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Covering: The Hidden Assault on Our Civil Rights

4.08  ·  Rating details ·  1,069 ratings  ·  137 reviews
In this remarkable and elegant work, acclaimed Yale Law School professor Kenji Yoshino fuses legal manifesto and poetic memoir to call for a redefinition of civil rights in our law and culture.

Everyone covers. To cover is to downplay a disfavored trait so as to blend into the mainstream. Because all of us possess stigmatized attributes, we all encounter pressure to cover i
Paperback, 282 pages
Published February 20th 2007 by Random House Trade Paperbacks (first published 2006)
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Dec 11, 2018 rated it really liked it
Shelves: 2018, favorites
My full review, as well as my other thoughts on reading, can be found on my blog.

In his moving blend of memoir and political theory, Covering, Kenji Yoshino alternates between recounting his own experiences as a gay Japanese-American man and elaborating upon his thesis that American life at the start of the twenty-first century is shaped by the demand to “cover,” or downplay, stigmatized identities in public. In the book’s first half the author convincingly demonstrates that gay and lesbian post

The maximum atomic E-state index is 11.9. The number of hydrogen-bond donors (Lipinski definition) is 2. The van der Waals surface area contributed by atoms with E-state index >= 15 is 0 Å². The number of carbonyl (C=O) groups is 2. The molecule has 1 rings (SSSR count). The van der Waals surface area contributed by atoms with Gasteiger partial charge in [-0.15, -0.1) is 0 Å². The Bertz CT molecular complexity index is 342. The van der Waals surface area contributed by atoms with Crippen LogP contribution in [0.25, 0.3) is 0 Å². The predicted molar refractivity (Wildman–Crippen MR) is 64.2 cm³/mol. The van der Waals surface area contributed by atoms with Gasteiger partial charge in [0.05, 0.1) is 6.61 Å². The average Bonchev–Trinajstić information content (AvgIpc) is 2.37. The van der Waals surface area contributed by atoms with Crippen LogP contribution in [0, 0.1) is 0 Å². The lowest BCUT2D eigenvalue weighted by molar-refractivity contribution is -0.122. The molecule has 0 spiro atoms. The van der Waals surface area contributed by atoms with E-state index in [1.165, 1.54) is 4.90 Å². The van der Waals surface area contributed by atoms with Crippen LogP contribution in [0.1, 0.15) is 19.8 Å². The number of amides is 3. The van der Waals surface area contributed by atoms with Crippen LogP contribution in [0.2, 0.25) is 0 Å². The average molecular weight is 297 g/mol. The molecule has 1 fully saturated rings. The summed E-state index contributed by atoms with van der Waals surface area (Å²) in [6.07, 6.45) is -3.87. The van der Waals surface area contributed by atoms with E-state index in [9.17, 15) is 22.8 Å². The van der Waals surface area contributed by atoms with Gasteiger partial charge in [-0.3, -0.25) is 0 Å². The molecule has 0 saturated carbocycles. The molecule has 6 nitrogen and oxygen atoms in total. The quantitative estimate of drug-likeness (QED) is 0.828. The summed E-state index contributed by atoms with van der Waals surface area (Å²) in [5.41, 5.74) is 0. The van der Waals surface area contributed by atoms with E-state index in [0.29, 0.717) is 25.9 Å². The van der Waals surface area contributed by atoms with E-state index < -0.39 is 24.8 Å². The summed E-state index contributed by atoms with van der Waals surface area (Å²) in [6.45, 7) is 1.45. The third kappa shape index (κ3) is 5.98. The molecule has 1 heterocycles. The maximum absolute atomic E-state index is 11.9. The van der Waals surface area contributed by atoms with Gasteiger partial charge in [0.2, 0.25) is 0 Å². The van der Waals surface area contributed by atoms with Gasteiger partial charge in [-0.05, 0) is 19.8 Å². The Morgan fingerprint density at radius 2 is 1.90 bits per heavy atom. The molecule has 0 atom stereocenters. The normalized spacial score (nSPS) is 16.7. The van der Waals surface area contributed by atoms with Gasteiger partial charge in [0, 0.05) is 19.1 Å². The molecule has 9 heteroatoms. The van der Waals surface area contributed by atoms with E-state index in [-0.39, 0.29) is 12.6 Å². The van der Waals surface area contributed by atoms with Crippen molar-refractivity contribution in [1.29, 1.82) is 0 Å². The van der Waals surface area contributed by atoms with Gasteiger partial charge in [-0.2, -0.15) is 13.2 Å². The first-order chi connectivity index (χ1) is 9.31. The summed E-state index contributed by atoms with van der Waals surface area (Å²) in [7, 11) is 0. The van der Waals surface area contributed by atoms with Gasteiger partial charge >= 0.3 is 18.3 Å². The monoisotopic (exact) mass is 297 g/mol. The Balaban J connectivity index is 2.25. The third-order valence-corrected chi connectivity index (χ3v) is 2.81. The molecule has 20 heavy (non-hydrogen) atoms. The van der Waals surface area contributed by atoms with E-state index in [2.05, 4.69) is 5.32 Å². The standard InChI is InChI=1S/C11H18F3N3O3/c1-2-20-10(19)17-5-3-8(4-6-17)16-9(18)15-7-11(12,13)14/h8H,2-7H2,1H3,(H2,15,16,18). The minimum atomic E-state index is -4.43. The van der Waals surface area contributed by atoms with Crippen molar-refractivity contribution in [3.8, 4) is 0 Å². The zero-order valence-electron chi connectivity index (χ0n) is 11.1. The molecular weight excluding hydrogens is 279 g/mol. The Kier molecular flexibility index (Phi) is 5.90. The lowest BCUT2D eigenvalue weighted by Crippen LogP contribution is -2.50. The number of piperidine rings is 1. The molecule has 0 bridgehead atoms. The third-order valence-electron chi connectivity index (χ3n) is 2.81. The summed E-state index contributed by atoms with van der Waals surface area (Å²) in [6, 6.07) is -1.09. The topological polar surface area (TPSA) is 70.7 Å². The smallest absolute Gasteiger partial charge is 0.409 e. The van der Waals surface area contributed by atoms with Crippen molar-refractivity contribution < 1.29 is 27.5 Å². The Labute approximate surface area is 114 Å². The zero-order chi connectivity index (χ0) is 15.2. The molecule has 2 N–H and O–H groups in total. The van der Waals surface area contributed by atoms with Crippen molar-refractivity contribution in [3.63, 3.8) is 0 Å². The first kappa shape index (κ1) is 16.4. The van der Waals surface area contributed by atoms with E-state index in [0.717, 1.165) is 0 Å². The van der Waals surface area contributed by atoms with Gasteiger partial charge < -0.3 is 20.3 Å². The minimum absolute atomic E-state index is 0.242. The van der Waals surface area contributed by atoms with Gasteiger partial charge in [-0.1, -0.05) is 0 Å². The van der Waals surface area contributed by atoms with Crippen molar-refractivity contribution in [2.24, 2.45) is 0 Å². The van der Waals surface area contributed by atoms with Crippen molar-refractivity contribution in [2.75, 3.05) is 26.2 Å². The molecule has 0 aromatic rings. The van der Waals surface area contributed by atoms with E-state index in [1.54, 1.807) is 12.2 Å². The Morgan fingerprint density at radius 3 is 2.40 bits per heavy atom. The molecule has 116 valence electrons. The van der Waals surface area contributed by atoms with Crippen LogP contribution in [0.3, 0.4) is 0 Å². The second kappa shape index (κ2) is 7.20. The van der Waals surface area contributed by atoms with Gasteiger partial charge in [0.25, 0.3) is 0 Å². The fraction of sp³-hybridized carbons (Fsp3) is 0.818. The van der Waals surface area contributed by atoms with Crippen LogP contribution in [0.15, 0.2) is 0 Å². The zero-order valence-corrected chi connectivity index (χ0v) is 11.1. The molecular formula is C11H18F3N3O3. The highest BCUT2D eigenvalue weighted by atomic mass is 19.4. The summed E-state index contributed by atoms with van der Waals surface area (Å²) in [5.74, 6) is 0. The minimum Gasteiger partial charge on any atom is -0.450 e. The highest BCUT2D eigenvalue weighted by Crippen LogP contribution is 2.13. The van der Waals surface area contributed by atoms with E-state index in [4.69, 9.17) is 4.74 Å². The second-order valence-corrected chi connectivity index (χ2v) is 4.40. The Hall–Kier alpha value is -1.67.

Emma Sea
gorgeous. is there such a thing as a non-fiction prose poem? because that's what this is.

Jan 28, 2017 rated it really liked it
Yoshino is a Yale Law professor, first generation Japanese American and a gay man. The majority of his book discusses his own journey as a gay man, and a first generation American. The legal arguments he builds about conversion (pressure to conform to a heterosexual sexual orientation), covering (hiding or playing down differences such as secual orientation, religion, disability and more) and reverse covering.

Law cases included in the book include cases of women who were penalized by their empl